FusionAuth and Proxies


While FusionAuth doesn’t require a proxy, using one offers additional flexibility.

What Is a Proxy

While the term is overloaded, for the purposes of this document, a proxy is any software which sits between your users and FusionAuth. Some or all requests to FusionAuth then pass through the proxy.

User AgentProxyFusionAuthRequestRequestSend pageSend pageUser AgentProxyFusionAuth

A typical proxy configuration.

Proxies can be self-hosted or SaaS. Examples include:

  • Apache
  • Caddy
  • Cloudflare
  • CloudFront

FusionAuth should work with any proxy that supports HTTP. If you find a proxy that isn’t supported, please open a GitHub issue with details.

Why Use a Proxy

While you can run FusionAuth without a proxy, there are a number of reasons why you might want one:

  • Have different domain names which point to different FusionAuth tenants; the proxy can map between domain names and tenant Ids
  • Block or throttle access based on request characteristics such as user agent
  • Cache CSS or other static assets for performance
  • Display custom error pages for 4xx or 5xx errors (see this issue for more)
  • Terminate TLS before requests reach FusionAuth
  • Add additional request processing logic
  • Have FusionAuth requests served from a non-standard path such as /fa/ (see this issue for more)

How To Use a Proxy

This section won’t discuss setting up your proxy or proxy specific configuration. For more on that, please consult your proxy package’s or server’s documentation.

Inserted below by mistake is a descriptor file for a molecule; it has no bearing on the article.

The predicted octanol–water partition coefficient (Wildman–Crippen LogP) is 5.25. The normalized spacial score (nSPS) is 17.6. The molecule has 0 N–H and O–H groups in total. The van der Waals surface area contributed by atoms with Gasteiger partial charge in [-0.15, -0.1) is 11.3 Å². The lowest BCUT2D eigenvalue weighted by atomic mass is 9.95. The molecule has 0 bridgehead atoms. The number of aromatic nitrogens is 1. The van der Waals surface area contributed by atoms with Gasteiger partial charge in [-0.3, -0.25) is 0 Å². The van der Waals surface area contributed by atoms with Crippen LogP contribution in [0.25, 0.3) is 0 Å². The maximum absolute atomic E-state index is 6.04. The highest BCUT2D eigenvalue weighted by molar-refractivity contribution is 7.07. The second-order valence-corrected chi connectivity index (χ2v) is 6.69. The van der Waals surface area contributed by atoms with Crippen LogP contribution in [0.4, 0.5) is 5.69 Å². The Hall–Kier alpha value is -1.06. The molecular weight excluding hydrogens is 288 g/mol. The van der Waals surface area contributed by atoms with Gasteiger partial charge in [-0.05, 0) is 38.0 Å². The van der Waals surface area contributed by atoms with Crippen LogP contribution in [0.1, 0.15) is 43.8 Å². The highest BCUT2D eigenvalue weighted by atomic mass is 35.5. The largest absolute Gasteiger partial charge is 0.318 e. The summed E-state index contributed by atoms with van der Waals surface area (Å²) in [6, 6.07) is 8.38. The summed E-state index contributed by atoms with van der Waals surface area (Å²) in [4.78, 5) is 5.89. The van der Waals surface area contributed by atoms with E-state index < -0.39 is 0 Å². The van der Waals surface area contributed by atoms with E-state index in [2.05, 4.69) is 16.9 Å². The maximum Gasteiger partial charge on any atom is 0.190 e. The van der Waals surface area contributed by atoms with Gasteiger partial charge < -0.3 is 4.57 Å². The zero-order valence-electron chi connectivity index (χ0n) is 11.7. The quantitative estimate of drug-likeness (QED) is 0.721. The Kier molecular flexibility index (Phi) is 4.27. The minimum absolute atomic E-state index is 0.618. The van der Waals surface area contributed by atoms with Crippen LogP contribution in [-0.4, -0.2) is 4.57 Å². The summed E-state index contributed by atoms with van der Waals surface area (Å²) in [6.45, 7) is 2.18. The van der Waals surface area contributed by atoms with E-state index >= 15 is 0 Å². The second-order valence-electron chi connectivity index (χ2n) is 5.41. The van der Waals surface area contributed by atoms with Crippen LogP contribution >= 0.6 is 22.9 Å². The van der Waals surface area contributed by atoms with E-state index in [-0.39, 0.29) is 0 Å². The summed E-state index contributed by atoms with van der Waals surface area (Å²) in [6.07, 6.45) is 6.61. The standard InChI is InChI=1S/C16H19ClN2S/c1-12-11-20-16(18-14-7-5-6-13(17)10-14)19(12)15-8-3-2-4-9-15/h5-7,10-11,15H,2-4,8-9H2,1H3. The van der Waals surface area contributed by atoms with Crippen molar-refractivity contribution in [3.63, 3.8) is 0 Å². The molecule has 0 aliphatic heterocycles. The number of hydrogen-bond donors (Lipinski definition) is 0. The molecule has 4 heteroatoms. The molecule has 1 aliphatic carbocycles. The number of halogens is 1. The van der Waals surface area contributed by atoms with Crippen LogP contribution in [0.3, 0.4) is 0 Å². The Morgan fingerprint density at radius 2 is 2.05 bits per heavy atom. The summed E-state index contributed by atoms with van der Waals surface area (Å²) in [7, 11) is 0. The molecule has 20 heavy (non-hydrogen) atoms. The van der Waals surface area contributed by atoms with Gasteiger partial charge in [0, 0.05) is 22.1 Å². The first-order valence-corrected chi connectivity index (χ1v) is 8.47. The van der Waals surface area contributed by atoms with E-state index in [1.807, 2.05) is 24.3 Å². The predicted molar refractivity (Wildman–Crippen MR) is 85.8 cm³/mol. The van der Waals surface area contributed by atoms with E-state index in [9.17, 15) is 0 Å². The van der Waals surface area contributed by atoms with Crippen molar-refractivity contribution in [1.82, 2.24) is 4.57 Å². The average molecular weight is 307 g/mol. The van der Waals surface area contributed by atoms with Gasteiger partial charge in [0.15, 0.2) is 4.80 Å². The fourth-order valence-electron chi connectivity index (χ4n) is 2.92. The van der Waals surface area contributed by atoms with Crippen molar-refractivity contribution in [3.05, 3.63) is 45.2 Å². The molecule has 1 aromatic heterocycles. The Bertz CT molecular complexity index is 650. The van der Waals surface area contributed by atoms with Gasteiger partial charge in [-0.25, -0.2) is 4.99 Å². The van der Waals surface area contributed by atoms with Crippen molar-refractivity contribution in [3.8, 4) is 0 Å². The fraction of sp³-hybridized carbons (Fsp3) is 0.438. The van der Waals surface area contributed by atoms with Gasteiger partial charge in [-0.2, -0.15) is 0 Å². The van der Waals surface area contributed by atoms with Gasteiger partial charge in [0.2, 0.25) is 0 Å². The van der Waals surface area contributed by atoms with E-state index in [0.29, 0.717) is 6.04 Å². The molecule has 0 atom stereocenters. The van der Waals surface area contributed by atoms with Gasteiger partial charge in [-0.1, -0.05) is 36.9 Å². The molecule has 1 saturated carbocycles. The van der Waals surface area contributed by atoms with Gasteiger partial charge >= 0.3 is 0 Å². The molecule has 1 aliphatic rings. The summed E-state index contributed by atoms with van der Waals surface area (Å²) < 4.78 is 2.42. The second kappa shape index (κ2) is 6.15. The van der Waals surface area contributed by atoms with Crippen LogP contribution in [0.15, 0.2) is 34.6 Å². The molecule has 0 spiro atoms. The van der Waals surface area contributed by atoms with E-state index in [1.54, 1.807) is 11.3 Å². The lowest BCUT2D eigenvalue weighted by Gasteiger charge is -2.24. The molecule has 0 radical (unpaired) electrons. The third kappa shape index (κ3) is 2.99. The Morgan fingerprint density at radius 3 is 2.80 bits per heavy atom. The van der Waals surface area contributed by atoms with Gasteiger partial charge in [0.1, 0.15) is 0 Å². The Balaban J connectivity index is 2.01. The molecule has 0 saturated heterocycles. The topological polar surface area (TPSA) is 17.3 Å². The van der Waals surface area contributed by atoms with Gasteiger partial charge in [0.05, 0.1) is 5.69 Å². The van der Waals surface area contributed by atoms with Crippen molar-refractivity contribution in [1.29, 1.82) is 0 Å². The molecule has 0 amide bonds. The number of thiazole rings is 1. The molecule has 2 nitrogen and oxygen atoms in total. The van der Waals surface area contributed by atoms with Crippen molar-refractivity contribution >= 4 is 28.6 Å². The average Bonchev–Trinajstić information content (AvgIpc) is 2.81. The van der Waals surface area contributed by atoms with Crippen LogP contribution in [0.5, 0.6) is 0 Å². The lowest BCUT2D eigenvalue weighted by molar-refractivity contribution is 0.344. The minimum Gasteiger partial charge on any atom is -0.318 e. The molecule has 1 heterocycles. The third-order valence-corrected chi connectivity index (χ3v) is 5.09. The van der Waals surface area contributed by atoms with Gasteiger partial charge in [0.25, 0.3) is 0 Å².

To correctly set up a proxy in front of FusionAuth, you must forward all requests to FusionAuth, and you must also set the correct headers.

Headers To Set

Below is a list of the headers you must set when using a proxy with FusionAuth. If you do not set these headers correctly, FusionAuth will not function correctly. You may be unable to log in to the administrative user interface, redirect URLs may be sent incorrectly, or other functionality may not work.

Proxy Headers To Set

HeaderExample ValueNotes
X-Forwarded-ProtohttpsTypically this will be https, as it is typical to run FusionAuth in production using HTTPS. This ensures any redirects and cookies are sent with the appropriate scheme. This will be the scheme of the proxy server.
X-Forwarded-Hostauth.example.comThe original host requested by the client in the Host HTTP request header. This will be the hostname of the proxy server.
X-Forwarded-Port443The original port requested by the client. This will be the port of the proxy server.
X-Forwarded-For204.98.1.1The originating IP address of the client. This varies and is used for logging IP addresses and enforcing ACLs.
X-Forwarded-Serverauth.example.comThe hostname of the proxy server. It should be set by every proxy server in the proxy chain. This may be different from X-Forwarded-Host if there are two or more proxy servers.

Let’s say FusionAuth is running at https://example.fusionauth.io, and the proxy lives at https://auth.example.com. In this case, the headers would have the following values:

  • X-Forwarded-Proto: https
  • X-Forwarded-Host: auth.example.com
  • X-Forwarded-For: The client IP address
  • X-Forwarded-Server: auth.example.com
  • X-Forwarded-Port: 443

Proxies may use different formats to set these headers. For example, IIS requires underscores and you must prepend the header with HTTP. X-Forwarded-Proto is HTTP_X_Forwarded_Proto. Please consult your proxy server’s documentation for more details.

Here is documentation for common proxy servers, describing how to configure these headers:


FusionAuth disallows caching of non-static assets such as HTML pages with the Cache-control: no-store header.

Never cache FusionAuth non-static asset responses.

Common Proxy Configurations

The community has provided a number of example configurations for different proxies. You can view them in the GitHub repo.

If you are running version 1.41.0 or later, please make sure your proxy is using HTTP/1.1 instead of HTTP/1.0. We do not support HTTP/1.0 anymore.

We figured since it has been supported since 1997, HTTP/1.1 was a good option.

Chaining Proxies

If needed, you can have multiple proxies for each request. This may be useful if one proxy handles custom domain names for tenants and another handles error pages.